Day Five: Anomalisa (MotM 2020)

anomalisa cover

To this film’s detriment, there was a heavy load of expectations from me going into it. Three film critics whose opinions I trust—for those aware, the three members of the Sardonicast podcast on Youtube—all gave this a perfect 10/10. The only other time I’m aware of this happening was with The Lighthouse, which I also adored. Fully prepared to fall in love once again, my decision to watch this came with the caveat that—even though the reputation was high—deep down, I wondered if it might be too much to ask for.

Anomalisa is a very interesting film. Filled to the brim with symbolism, emotion, and detail the likes that are not only impressive to the untrained eye, but blissful to those who can better appreciate it, there’s quite a bit to unpack in about 85 minutes’ worth of content. Its use of animation similar to that of Moral Orel is occasionally so lifelike that I begin to forget that the characters aren’t real people. Weird, depressing, beautiful, and very fleeting. A topic of human comprehension that is rarely explored in cinema, especially that of mainstream cinema. I can see why the critics I trust adore this film, as there’s a genuine effort in making this as complexly emotional and psychologically distressing as possible.

anomalisa 4

And… I didn’t connect with it. In the later stages of my still-young (relative) life, I’ve begun to understand that no matter the amount of technical prowess or fascinating attributes that can be placed on a film, it doesn’t guarantee I’ll appreciate it to that extent in the moment. Perhaps a re-watch of this will have me enjoy it more, now that I have a better expectation of what to look for. Although, re-watching films hasn’t done many favors for me in the past, and while I better comprehend the point of Anomalisa from others’ inputs afterwards, I’m unsure how much of a difference it makes. In a sense, I feel almost like the main character from this film in regards to the film itself—I want to connect, I want to feel and to love… but it just doesn’t do it for me.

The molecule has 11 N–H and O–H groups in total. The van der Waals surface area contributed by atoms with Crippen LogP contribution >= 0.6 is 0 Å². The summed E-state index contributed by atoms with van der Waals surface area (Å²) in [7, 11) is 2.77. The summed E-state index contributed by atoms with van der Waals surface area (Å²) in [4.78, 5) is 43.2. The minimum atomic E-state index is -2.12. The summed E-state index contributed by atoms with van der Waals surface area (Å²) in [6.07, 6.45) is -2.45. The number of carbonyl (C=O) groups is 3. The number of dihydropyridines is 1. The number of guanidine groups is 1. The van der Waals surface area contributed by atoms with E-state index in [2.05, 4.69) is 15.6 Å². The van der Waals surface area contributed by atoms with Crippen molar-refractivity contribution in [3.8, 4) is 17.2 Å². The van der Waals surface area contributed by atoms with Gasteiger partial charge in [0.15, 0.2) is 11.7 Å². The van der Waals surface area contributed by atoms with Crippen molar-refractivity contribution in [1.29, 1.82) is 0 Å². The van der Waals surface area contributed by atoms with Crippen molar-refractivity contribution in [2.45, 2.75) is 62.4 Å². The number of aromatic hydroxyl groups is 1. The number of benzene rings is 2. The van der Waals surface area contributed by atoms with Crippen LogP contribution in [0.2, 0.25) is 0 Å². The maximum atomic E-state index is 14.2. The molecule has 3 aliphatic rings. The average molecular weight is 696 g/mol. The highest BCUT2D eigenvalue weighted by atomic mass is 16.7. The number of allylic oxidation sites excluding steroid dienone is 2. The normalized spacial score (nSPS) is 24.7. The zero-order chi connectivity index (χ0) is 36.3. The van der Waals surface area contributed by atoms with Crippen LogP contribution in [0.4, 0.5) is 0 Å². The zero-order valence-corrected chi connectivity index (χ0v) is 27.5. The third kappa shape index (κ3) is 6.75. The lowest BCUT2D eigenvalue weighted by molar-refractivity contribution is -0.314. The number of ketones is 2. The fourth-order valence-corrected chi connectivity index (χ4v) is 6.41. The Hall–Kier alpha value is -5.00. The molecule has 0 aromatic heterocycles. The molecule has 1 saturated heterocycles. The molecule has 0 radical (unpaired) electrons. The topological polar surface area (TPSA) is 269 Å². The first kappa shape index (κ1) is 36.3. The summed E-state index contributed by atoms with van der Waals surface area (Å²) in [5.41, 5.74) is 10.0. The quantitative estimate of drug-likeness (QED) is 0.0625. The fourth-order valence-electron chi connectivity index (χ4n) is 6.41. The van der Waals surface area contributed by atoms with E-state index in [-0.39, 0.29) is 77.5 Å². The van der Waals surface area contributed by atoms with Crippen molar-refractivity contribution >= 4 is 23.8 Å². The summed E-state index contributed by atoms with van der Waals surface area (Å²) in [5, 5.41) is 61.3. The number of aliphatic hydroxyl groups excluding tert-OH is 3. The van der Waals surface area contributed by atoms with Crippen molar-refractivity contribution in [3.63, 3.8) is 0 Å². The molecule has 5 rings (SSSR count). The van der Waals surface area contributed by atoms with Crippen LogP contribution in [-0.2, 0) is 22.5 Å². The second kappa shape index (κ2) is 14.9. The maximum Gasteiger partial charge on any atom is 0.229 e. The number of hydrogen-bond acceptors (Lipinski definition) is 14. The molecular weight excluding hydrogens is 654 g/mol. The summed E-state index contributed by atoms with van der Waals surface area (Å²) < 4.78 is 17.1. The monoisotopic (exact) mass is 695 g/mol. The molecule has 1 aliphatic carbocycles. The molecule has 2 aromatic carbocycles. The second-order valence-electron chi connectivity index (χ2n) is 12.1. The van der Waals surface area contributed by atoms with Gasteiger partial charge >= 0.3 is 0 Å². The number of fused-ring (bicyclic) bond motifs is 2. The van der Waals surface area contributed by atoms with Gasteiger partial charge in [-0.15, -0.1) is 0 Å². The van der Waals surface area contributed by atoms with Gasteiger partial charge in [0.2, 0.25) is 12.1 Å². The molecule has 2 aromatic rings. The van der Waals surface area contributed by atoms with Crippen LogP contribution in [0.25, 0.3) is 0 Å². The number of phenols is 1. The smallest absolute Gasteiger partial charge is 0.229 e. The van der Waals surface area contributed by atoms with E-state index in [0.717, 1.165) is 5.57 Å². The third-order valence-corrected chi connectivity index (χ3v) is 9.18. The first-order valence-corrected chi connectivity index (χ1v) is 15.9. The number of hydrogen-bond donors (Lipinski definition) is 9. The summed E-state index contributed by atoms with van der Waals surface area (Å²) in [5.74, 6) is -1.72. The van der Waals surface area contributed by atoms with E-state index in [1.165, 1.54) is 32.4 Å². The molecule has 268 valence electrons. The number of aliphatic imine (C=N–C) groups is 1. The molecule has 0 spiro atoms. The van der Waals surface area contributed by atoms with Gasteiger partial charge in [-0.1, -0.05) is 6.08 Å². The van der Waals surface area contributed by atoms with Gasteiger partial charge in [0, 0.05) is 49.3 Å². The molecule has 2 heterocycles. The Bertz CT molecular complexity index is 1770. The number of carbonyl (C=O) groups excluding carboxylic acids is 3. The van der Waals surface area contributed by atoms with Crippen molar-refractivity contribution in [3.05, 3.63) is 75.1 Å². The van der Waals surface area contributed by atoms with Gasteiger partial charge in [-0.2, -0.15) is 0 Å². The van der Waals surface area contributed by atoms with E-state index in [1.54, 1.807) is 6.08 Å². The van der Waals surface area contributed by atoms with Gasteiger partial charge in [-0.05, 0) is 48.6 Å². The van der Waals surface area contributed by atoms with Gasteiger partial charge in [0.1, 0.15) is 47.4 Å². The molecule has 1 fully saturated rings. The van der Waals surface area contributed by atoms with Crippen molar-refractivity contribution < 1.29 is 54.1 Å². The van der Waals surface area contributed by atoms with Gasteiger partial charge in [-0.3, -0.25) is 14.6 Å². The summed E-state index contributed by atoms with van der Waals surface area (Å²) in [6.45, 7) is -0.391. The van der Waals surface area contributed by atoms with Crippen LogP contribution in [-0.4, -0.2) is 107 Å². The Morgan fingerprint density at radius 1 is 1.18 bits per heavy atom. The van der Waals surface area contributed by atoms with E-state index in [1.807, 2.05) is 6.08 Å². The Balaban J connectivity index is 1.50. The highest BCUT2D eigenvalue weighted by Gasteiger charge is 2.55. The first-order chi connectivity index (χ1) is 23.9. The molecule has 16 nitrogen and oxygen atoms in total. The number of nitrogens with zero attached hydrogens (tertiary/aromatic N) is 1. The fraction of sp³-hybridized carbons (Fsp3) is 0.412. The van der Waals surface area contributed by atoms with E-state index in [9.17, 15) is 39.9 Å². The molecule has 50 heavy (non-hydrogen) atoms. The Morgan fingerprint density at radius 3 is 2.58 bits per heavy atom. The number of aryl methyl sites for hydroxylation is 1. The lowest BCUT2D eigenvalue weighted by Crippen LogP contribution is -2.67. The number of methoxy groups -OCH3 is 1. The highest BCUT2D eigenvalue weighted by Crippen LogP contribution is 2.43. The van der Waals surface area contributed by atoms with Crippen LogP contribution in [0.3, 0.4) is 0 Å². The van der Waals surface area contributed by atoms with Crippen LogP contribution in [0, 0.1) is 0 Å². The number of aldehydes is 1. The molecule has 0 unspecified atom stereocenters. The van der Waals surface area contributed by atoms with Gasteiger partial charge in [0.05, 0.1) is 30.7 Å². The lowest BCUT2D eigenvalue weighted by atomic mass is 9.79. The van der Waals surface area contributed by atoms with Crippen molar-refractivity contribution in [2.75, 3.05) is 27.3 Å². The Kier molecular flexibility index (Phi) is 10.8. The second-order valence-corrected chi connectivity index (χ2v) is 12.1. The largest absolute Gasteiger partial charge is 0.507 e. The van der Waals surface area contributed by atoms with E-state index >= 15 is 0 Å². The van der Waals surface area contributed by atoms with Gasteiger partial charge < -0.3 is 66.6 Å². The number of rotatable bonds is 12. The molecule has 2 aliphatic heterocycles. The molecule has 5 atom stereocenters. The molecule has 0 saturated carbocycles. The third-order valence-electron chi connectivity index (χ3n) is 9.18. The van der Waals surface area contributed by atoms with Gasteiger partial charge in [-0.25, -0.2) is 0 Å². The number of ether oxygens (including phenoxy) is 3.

With the admission said, there were still moments within that I found most mesmerizing. Lying on the bed with the woman he sees differently than all others. A rewarding of pleasure in a split-second decision that, from an outsider’s perspective, was rather creepy to attempt. Talking about Cyndi Lauper, softly singing the one song of hers I’m familiar with. Even with the foreboding implications hiding in the background, there was a tenderness to the characters’ connection—however short—that was pleasant.

anomalisa 2
A moment of respite.

Part of me also wonders if I feel the discussion that Anomalisa provides ends up being more interesting than the film itself. Recall when I said The Mosquito Coast was like middle/high school film material? Anomalisa is college-level dissection. The kinds of theories I saw concocted by letterboxd reviews on it proved to be immensely gratifying after the rather tumultuous experience of apathy trying to absorb empathy. Is it an issue for a film to cause discussion that provides more rewarding closure than itself? Or is it better for even providing one in the first place?

Another such issue comes from frustration with mental inefficiency. If I were to pick this film up immediately and understand all that it wanted to say (or not say?), would I enjoy or appreciate it any better? A feeling of “I don’t quite get it” flustered my brain as the credits began to roll, analyzing the pieces that had been left for any sort of coherence. This isn’t to say I was completely lost; probably wouldn’t have made any judgment whatsoever if so. Being able to make snap-judgments about something’s worth is something I like to take pride in, though perhaps that isn’t realistic. Many (including said three critics) often say that the best films are the ones we need to watch several times over to concrete feelings. The exclamation point to that is the desire to do so.

anomalisa 1
The desire to see this man’s penis several times again.

Do I want to watch Anomalisa again? Ehhh… probably not for a little while, but the sentiment is at least present.

Well, I have talked quite a bit about things that refer to the film from the outside. Readers probably want to know about the inside. Best thing to understand is something referenced above: this is college-level dissection. Do you love Transformers and movies like it? You will absolutely despise this. Do you like mother! and movies like it? You will feel depressingly at home here. Its uniqueness is only trumped by its gorgeous animation, which, as mentioned, occasionally made me forget this was animated. A very depressing tale with no clear answers. Kind of like life! (I’m sorry. I’m really not that pessimistic.)

anomalisa 3
Smile! I was just joking!

A puzzle that takes time and effort to maybe solve. Romance destined to live and die within a single night. Existential trauma born out of monotony. Smile and be happy. I tried what I could to be open about my feelings about this film, even if it did not affect me the way it probably should have. I hope you will take it with you, even if it will inevitably fade under the weight of more crucial memories.

Final Score: 7/10

The rating for all other films can be found at Letterboxd.

For more, check out the March of the Movies Archive!

Thank you for your time. Have a great day.

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